This week’s prompt makes me think how often we say “Thank you for your service” to men and women in the armed services. Now in that greeting we are including health-care workers, postal carriers, grocery store employees, garbage collectors, and many others who risk their own health keeping us safe during the current Coronavirus pandemic.
|Stuff from the attic|
Before the “stay home” order, I was contacted by the current owner of my grandparents’ house after she discovered several boxes of my family’s STUFF hidden away in the attic. I was glad to retrieve it even though none of it is especially valuable except to a family historian.
Three pieces of paper held together with a rusted paper clip outline my maternal grandfather’s work career. I can think of only one logical explanation for why Orvin Davis made a list of places he worked and when. The family moved from Shenandoah to Portsmouth around 1940, so it is a reasonable assumption that he was preparing an application to the Norfolk Naval Shipyard.
The smallest piece of paper is the least complete. The numbers at the bottom of the page might be a reminder to check his employment for the years 1914-1917 and 1918.
1 Natl Heat & Power 14 mo Left 11-39
2 Owner – garage 1922 to 1938
3 Gibson Motor Co 2 yrs Left 1922
4 U.S. Post Office 1 yr Left 1920
5 Combs Motor Co 1 yr Left 1919
This next page fills in some gaps and includes more exact dates.
May 15, 1940
Oct 1938 to Oct 1939 Nat Heat & Power
Massanutten Co Inc 11-39 to present time
National Heat & Power Co Oct 38 to Nov 39
Own Garage & Machine Shop 1923-1938 - lathe
Gibson Motors 1920-1922 Machine Shop
U.S. Post Office 1919 Auto rep Feb to Dec
Combs Motor Co 1918 Auto rep Apr to Feb 1919
Mich State Auto School 1917 Oct to April 1918
Shendo Planing Mills 1914-1917
Jan 1918 – Oct 1938 Town of Shenandoah
The large paper is the one I noticed because of the letterhead.
(See what I did – SERVICE). The papers all confirm one thing I knew about my grandfather: that he owned his own auto repair shop for a time.
6-1914 to 11-1917 Carpenter Shenandoah Planing Mill
11-1917 to 5-1918 Mechanical School Detroit Mich
5-1918 to 1-1922 Auto repair Shenandoah Va for self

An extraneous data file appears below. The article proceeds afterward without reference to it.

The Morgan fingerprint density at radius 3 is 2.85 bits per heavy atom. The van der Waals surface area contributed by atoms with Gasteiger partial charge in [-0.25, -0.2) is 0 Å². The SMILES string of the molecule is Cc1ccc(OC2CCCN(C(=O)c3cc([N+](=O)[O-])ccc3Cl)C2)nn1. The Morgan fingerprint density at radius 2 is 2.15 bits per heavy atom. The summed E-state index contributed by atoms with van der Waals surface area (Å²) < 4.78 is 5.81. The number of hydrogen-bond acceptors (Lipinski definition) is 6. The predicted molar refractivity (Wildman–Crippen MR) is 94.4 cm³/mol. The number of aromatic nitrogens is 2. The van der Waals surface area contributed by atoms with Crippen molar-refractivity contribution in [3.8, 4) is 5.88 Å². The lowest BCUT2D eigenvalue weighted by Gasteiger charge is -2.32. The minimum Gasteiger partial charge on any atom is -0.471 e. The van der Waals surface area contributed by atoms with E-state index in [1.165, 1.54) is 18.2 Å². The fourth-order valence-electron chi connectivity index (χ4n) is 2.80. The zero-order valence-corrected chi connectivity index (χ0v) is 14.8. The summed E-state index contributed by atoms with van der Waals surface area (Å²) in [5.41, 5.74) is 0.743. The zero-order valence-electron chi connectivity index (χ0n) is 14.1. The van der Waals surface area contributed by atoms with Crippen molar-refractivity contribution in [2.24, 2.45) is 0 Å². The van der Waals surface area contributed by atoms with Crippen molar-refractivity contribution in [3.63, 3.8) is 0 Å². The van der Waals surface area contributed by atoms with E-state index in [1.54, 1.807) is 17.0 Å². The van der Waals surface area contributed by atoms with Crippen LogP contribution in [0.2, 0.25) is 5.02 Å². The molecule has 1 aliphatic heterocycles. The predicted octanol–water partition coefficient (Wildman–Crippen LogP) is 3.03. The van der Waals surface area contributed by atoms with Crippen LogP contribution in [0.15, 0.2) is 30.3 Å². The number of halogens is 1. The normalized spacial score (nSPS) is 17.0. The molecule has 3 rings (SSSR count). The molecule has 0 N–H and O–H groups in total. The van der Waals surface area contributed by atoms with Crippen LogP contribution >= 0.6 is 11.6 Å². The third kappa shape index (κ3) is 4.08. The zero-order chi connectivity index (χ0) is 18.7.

1-1922 to 3-1937 radio and electrical contracting for self
3-1937 to 3-1938 Electrician J.D. Cash Shenandoah, Va
3-1938 – 10-1938 [Ditto] Virginia Skyline Corp
12-1938 to 11-39
present time Electrician National
Heat & Power Co Shenandoah Va
11-39 to 7-1-40 July 1, 1940 to present time Massanutten Co Inc
WHAT I LEARNED
Just about everything was NEW information to me.
- That he worked for his father at Shenandoah Planing Mills from 1914-1917. He was a teenager of 15 when he started there. I knew my great-grandfather was a carpenter who built many homes in Shenandoah, and I was aware of a building that he worked out of. However, I never knew it was a separate business with a NAME.
- That he attended the Michigan State Auto School. The
school did an awful lot of advertising.
Part of ad for Michigan State Auto School
appeared in Popular Mechanics
from Google Books
- That he worked for the post office. It appears he might have been performing auto repair for the post office, not delivering mail.
- That he worked for two motor companies – Combs Motor from 1918-1919 and Gibson Motor from 1920-1922. That seems to be about the time he went into business for himself.
- That he worked as an electrician for various companies: for Virginia Skyline Corporation, National Heat & Power Company, and Massanutten Power Corporation.
WHAT SURPRISED ME
While I knew the Davis Store was never my grandfather’s main interest, I was still surprised that it was not in his list in any form. His father Walter Davis was the builder and owner. Over the years the store receipts bore various names: W. B. Davis, W. B. Davis & Sons, W. B. Davis & Son. After Walter died in 1934, my grandmother continued to work there. According to the 1940 Federal census, Granddaddy was manager and owner of the Davis Store.
Ironically, in the 1940 census, Granddaddy also claimed to have been out of work during 1939 and received no income. Methinks Granddaddy contradicted himself.
Amy Johnson Crow continues to challenge genealogy bloggers and non-bloggers alike to think about our ancestors and share a story or photo about them. The challenge is “52 Ancestors in 52 Weeks.”
© 2020, Wendy Mathias. All rights reserved.